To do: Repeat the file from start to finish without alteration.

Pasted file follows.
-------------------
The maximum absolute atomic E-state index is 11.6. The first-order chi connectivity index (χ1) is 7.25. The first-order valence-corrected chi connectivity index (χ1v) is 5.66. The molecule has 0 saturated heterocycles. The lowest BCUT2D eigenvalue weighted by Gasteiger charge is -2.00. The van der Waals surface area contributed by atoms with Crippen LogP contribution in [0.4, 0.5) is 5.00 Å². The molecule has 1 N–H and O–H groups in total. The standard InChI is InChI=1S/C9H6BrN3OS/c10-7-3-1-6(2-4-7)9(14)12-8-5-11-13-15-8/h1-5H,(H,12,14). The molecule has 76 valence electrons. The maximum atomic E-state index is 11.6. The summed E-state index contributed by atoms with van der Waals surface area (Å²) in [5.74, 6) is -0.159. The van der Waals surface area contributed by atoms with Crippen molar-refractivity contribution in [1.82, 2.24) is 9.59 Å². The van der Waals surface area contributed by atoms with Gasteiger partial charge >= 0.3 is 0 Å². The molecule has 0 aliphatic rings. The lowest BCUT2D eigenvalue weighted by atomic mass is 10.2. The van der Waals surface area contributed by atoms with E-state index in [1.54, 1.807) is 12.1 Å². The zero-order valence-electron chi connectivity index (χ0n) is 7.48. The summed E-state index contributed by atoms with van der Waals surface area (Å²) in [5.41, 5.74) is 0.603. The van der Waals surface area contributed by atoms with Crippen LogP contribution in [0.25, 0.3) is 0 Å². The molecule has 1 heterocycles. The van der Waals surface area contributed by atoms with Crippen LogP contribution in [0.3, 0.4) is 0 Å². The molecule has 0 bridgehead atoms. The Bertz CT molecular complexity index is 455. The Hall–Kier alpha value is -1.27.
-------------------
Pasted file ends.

The maximum absolute atomic E-state index is 11.6. The first-order chi connectivity index (χ1) is 7.25. The first-order valence-corrected chi connectivity index (χ1v) is 5.66. The molecule has 0 saturated heterocycles. The lowest BCUT2D eigenvalue weighted by Gasteiger charge is -2.00. The van der Waals surface area contributed by atoms with Crippen LogP contribution in [0.4, 0.5) is 5.00 Å². The molecule has 1 N–H and O–H groups in total. The standard InChI is InChI=1S/C9H6BrN3OS/c10-7-3-1-6(2-4-7)9(14)12-8-5-11-13-15-8/h1-5H,(H,12,14). The molecule has 76 valence electrons. The maximum atomic E-state index is 11.6. The summed E-state index contributed by atoms with van der Waals surface area (Å²) in [5.74, 6) is -0.159. The van der Waals surface area contributed by atoms with Crippen molar-refractivity contribution in [1.82, 2.24) is 9.59 Å². The van der Waals surface area contributed by atoms with Gasteiger partial charge >= 0.3 is 0 Å². The molecule has 0 aliphatic rings. The lowest BCUT2D eigenvalue weighted by atomic mass is 10.2. The van der Waals surface area contributed by atoms with E-state index in [1.54, 1.807) is 12.1 Å². The zero-order valence-electron chi connectivity index (χ0n) is 7.48. The summed E-state index contributed by atoms with van der Waals surface area (Å²) in [5.41, 5.74) is 0.603. The van der Waals surface area contributed by atoms with Crippen LogP contribution in [0.25, 0.3) is 0 Å². The molecule has 1 heterocycles. The van der Waals surface area contributed by atoms with Crippen LogP contribution in [0.3, 0.4) is 0 Å². The molecule has 0 bridgehead atoms. The Bertz CT molecular complexity index is 455. The Hall–Kier alpha value is -1.27.